Raul Bras DVM, CJF
Scott Morrison DVM and Raul Bras DVM from Rood and Riddle will bring with them the latest treatment regimen in use in their program, which has a very large laminitis case load. In particular, they will speak on hoof evaluation and treatment options (such as matching case parameters to treatments and judging the viability of weightbearing structures before putting them under stress), the use of umbilical stem cells for chronic laminitis, case strategies to avoid and treat support-limb laminitis, and the use of hoof casts with acute sinker syndrome.

Lisa Lancaster PhD, DVM
One of several new faces at the conference will be Lisa Lancaster MSc, PhD, DVM, the popular author of many articles in Hoofcare and Lameness (along with Drs Morrison, Pollitt and Hood) and the author of The Sound Hoof. Dr. Lancaster will review her histological and laboratory analysis of hoof flares and the white line at the toe crena, both conducted at the Equine Foot Laboratory at Michigan State University College of Veterinary Medicine with Dr Robert Bowker, as well as her experiences in using medical acupuncture for both acute and chronic laminitis, and the difference between the two. Lisa currently assists in teaching medical acupuncture at Colorado State University College of Veterinary Medicine and is particularly interested in using acupuncture therapy to help horses on both sides of the laminitis coin--and there is a difference, she contends.

Brian Hampson, PhD
The second new face is Brian Hampson PhD. The PhD is a new one; Brian has just completed years of research at the Australian Equine Laminitis Research Unit, but instead of studying lamintis directly, he studied the hooves of wild horses. His findings will surprise you.

Brian studied wild horse hooves from a variety of climates and terrains and conducted very careful research. His lectures will focus on what environment does to hooves, particularly the laminar interface, when no humans are around. He'll also talk about laminitis as it appears in each of these foot types--when, why and how. Again, more surprises.

Aaron Gygax, CJF
Farrier Aaron Gygax lived in the United States for a while, working in Palm Beach and at Rood and Riddle, but he is now back in his native Switzerland. He'll be focusing on working with upper-level sport horses who are under pressure to stay in competition training despite their hoof problems and lameness issues. Aaron spoke at the conference in 2007, and was one of the most-asked-for farrier speakers. Don't worry, his English is great!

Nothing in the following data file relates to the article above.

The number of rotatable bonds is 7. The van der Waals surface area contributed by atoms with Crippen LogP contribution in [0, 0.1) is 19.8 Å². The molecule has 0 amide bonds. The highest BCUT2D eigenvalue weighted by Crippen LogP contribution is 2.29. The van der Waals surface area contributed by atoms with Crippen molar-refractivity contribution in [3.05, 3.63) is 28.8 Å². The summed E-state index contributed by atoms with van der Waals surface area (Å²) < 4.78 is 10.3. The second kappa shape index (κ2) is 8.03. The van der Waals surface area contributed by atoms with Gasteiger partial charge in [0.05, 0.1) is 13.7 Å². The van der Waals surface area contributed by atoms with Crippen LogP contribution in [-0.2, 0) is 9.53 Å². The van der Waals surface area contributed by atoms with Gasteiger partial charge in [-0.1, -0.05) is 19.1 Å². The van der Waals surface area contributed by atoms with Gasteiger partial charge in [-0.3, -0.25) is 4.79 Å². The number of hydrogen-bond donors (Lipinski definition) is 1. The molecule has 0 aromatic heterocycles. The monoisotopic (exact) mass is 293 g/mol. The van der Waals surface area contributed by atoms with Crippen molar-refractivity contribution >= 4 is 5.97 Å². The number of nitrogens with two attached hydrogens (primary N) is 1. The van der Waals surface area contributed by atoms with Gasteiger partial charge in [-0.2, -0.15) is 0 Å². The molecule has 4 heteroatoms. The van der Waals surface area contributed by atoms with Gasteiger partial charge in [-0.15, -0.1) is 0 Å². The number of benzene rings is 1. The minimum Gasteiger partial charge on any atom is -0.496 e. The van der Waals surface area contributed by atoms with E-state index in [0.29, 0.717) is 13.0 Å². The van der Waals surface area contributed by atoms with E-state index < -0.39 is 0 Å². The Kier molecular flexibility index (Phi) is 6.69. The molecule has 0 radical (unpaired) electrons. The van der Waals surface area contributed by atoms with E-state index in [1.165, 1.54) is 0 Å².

Pat Reilly
Farrier Pat Reilly of New Bolton Center has taken on the challenge of speaking on what it's like being the referral farrier for the barefoot horse; what's different for these horses in the field and in the clinic, and how the latest scientific information on barefeet can be incorporated into treatment for hoof issues?

Rob Boswell, DVM
Rob Boswell DVM of Wellington, Florida will speak about his recent successful treatments, and Dr. Orsini will speak on intervention techniques used in hospital settings to prevent laminitis in surgical and medical high-risk situations.

Andrew Van Eps DVM, PhD
Andrew Van Eps DVM PhD DACVIM of the University of Queensland School of Veterinary Medicine will co-present with Scott Morrison on support-limb laminitis cases. He'll also speak on cryotherapy to prevent laminitis and on his new work on microdialysis and the "bioenergetics" of the laminar interface.

Donald Walsh, DVM
Finally, Donald Walsh DVM, president of the Animal Health Foundation, will talk about field situations where vets and farriers can help identify horses with the earliest signs of insulin resistance, before the cresty neck and fat deposits and stretched white line make the condition obvious. Dr Walsh is in touch with the real world of horse owners and the frustrations they face and feels that more intervention is needed to prevent early IR horses from reaching the stage of more severe laminitis episodes.

(Some of the speakers are wearing leis because the conference included a dinner cruise in past years and leis were worn by all.)

The Laminitis Conference is like no other equine conference you'll attend. It's a bit like a retreat, or going to an island, with the organizers, speakers, and attendees all together for three days. Meals and evening social events are seamlessly integrated into the conference, and the faculty is available to the attendees throughout the event.

There's a trade show, and the conference works to develop relationships with many key companies who are involved in the sponsorship of the event. Professional event management keeps the meeting running smoothly. And a high percentage of attendees return each time to not only learn, but to share their experiences. It is a meeting where many in the audience could easily be at the podium.

And it's a meeting that you shouldn't miss.
Conference registration is now officially open and must be done online. A discount applies to all who register by September 10. Special discounts are available for "teams" (vet/farrier, etc.) who register at the same time. Hotel reservations are now being taken as well; if you want to stay at the host hotel and avoid renting a car, you must reserve your room as soon as possible.

Full details on hotels, registration, the complete program and faculty list are on the conference web site:

Go to for full details.
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Fran Jurga's Hoof Blog is a between-issues news service for subscribers to Hoofcare and Lameness Journal. This blog may be read online at the blog page, checked via RSS feed, or received via a digest-type email (requires signup in box at top right of blog page).